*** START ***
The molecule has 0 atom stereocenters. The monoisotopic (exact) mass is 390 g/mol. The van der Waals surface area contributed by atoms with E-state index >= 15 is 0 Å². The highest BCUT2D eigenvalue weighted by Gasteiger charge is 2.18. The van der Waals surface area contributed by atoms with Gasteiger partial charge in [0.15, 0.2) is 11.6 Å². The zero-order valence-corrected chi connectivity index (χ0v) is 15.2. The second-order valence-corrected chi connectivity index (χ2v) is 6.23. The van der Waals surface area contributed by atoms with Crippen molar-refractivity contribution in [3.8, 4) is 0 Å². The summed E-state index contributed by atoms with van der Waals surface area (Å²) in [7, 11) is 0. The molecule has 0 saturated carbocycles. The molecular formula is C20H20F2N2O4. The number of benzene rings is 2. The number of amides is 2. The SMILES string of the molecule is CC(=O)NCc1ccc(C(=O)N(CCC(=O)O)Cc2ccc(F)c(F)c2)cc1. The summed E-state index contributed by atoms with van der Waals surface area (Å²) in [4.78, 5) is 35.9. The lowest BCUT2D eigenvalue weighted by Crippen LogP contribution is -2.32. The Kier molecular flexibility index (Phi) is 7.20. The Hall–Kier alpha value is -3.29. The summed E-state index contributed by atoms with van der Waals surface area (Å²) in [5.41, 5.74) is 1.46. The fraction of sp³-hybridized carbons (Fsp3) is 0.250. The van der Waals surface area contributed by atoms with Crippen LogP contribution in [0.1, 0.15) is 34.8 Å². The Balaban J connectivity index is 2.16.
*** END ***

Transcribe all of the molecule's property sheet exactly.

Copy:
The molecule has 0 atom stereocenters. The monoisotopic (exact) mass is 390 g/mol. The van der Waals surface area contributed by atoms with E-state index >= 15 is 0 Å². The highest BCUT2D eigenvalue weighted by Gasteiger charge is 2.18. The van der Waals surface area contributed by atoms with Gasteiger partial charge in [0.15, 0.2) is 11.6 Å². The zero-order valence-corrected chi connectivity index (χ0v) is 15.2. The second-order valence-corrected chi connectivity index (χ2v) is 6.23. The van der Waals surface area contributed by atoms with Crippen molar-refractivity contribution in [3.8, 4) is 0 Å². The summed E-state index contributed by atoms with van der Waals surface area (Å²) in [7, 11) is 0. The molecule has 0 saturated carbocycles. The molecular formula is C20H20F2N2O4. The number of benzene rings is 2. The number of amides is 2. The SMILES string of the molecule is CC(=O)NCc1ccc(C(=O)N(CCC(=O)O)Cc2ccc(F)c(F)c2)cc1. The summed E-state index contributed by atoms with van der Waals surface area (Å²) in [4.78, 5) is 35.9. The lowest BCUT2D eigenvalue weighted by Crippen LogP contribution is -2.32. The Kier molecular flexibility index (Phi) is 7.20. The Hall–Kier alpha value is -3.29. The summed E-state index contributed by atoms with van der Waals surface area (Å²) in [5.41, 5.74) is 1.46. The fraction of sp³-hybridized carbons (Fsp3) is 0.250. The van der Waals surface area contributed by atoms with Crippen LogP contribution in [0.1, 0.15) is 34.8 Å². The Balaban J connectivity index is 2.16.